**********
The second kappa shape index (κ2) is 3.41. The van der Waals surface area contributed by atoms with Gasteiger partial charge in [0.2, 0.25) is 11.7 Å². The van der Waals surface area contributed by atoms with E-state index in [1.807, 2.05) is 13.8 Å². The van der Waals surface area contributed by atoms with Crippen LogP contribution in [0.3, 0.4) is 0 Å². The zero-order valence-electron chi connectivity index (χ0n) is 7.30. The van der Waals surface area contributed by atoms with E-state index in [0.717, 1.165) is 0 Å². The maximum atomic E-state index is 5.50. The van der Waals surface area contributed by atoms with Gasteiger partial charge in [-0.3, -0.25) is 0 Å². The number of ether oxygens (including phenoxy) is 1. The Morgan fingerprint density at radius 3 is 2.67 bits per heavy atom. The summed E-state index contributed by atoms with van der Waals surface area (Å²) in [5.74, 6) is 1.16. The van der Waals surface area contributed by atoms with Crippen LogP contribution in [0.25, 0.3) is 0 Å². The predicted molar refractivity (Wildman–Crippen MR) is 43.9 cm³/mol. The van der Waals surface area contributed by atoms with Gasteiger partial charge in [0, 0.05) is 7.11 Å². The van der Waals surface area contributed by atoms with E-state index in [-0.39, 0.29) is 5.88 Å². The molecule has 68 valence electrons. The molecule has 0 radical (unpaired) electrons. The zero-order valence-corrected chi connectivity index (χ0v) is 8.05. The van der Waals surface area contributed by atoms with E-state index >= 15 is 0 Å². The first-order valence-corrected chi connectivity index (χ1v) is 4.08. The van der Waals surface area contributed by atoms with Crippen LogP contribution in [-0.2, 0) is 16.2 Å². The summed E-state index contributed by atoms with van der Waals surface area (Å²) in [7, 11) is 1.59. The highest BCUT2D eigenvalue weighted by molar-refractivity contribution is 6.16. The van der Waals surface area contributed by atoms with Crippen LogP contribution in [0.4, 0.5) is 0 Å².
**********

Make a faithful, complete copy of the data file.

The second kappa shape index (κ2) is 3.41. The van der Waals surface area contributed by atoms with Gasteiger partial charge in [0.2, 0.25) is 11.7 Å². The van der Waals surface area contributed by atoms with E-state index in [1.807, 2.05) is 13.8 Å². The van der Waals surface area contributed by atoms with Crippen LogP contribution in [0.3, 0.4) is 0 Å². The zero-order valence-electron chi connectivity index (χ0n) is 7.30. The van der Waals surface area contributed by atoms with E-state index in [0.717, 1.165) is 0 Å². The maximum atomic E-state index is 5.50. The van der Waals surface area contributed by atoms with Gasteiger partial charge in [-0.3, -0.25) is 0 Å². The number of ether oxygens (including phenoxy) is 1. The Morgan fingerprint density at radius 3 is 2.67 bits per heavy atom. The summed E-state index contributed by atoms with van der Waals surface area (Å²) in [5.74, 6) is 1.16. The van der Waals surface area contributed by atoms with Crippen LogP contribution in [0.25, 0.3) is 0 Å². The predicted molar refractivity (Wildman–Crippen MR) is 43.9 cm³/mol. The van der Waals surface area contributed by atoms with Gasteiger partial charge in [0, 0.05) is 7.11 Å². The van der Waals surface area contributed by atoms with E-state index in [-0.39, 0.29) is 5.88 Å². The molecule has 68 valence electrons. The molecule has 0 radical (unpaired) electrons. The zero-order valence-corrected chi connectivity index (χ0v) is 8.05. The van der Waals surface area contributed by atoms with E-state index >= 15 is 0 Å². The first-order valence-corrected chi connectivity index (χ1v) is 4.08. The van der Waals surface area contributed by atoms with Crippen LogP contribution in [-0.2, 0) is 16.2 Å². The summed E-state index contributed by atoms with van der Waals surface area (Å²) in [7, 11) is 1.59. The highest BCUT2D eigenvalue weighted by molar-refractivity contribution is 6.16. The van der Waals surface area contributed by atoms with Crippen LogP contribution in [0.4, 0.5) is 0 Å².